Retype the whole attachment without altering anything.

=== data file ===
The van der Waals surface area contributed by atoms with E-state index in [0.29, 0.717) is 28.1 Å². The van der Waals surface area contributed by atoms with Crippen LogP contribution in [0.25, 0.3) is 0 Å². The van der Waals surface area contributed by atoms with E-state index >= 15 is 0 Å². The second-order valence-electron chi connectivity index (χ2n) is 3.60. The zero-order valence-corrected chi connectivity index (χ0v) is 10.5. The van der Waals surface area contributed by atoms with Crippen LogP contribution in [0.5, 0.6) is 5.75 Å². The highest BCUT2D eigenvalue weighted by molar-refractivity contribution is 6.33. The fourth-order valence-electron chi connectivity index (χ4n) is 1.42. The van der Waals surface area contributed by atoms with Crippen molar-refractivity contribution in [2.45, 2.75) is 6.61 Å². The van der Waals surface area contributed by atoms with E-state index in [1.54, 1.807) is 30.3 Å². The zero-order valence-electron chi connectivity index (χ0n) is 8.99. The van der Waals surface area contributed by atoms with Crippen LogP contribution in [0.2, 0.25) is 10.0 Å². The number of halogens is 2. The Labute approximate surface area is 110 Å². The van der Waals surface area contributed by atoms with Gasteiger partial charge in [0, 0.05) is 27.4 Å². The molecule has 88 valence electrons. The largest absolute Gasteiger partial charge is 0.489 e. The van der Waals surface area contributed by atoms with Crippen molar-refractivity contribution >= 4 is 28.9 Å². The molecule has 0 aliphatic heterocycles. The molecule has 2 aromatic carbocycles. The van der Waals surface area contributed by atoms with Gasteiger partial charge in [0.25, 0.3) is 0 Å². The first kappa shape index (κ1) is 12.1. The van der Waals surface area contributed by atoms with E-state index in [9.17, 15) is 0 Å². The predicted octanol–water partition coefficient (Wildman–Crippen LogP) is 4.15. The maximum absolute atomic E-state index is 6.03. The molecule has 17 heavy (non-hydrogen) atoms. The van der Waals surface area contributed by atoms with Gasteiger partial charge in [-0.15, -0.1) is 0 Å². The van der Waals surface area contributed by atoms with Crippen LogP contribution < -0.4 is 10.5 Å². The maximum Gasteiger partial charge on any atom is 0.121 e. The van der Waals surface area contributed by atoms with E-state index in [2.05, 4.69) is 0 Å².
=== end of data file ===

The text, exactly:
The van der Waals surface area contributed by atoms with E-state index in [0.29, 0.717) is 28.1 Å². The van der Waals surface area contributed by atoms with Crippen LogP contribution in [0.25, 0.3) is 0 Å². The van der Waals surface area contributed by atoms with E-state index >= 15 is 0 Å². The second-order valence-electron chi connectivity index (χ2n) is 3.60. The zero-order valence-corrected chi connectivity index (χ0v) is 10.5. The van der Waals surface area contributed by atoms with Crippen LogP contribution in [0.5, 0.6) is 5.75 Å². The highest BCUT2D eigenvalue weighted by molar-refractivity contribution is 6.33. The fourth-order valence-electron chi connectivity index (χ4n) is 1.42. The van der Waals surface area contributed by atoms with Crippen molar-refractivity contribution in [2.45, 2.75) is 6.61 Å². The van der Waals surface area contributed by atoms with E-state index in [1.54, 1.807) is 30.3 Å². The zero-order valence-electron chi connectivity index (χ0n) is 8.99. The van der Waals surface area contributed by atoms with Crippen LogP contribution in [0.2, 0.25) is 10.0 Å². The number of halogens is 2. The Labute approximate surface area is 110 Å². The van der Waals surface area contributed by atoms with Gasteiger partial charge in [0, 0.05) is 27.4 Å². The molecule has 88 valence electrons. The largest absolute Gasteiger partial charge is 0.489 e. The van der Waals surface area contributed by atoms with Crippen molar-refractivity contribution >= 4 is 28.9 Å². The molecule has 0 aliphatic heterocycles. The molecule has 2 aromatic carbocycles. The van der Waals surface area contributed by atoms with Gasteiger partial charge in [0.25, 0.3) is 0 Å². The first kappa shape index (κ1) is 12.1. The van der Waals surface area contributed by atoms with E-state index in [9.17, 15) is 0 Å². The predicted octanol–water partition coefficient (Wildman–Crippen LogP) is 4.15. The maximum absolute atomic E-state index is 6.03. The molecule has 17 heavy (non-hydrogen) atoms. The van der Waals surface area contributed by atoms with Gasteiger partial charge in [-0.15, -0.1) is 0 Å². The van der Waals surface area contributed by atoms with Crippen LogP contribution < -0.4 is 10.5 Å². The maximum Gasteiger partial charge on any atom is 0.121 e. The van der Waals surface area contributed by atoms with E-state index in [2.05, 4.69) is 0 Å².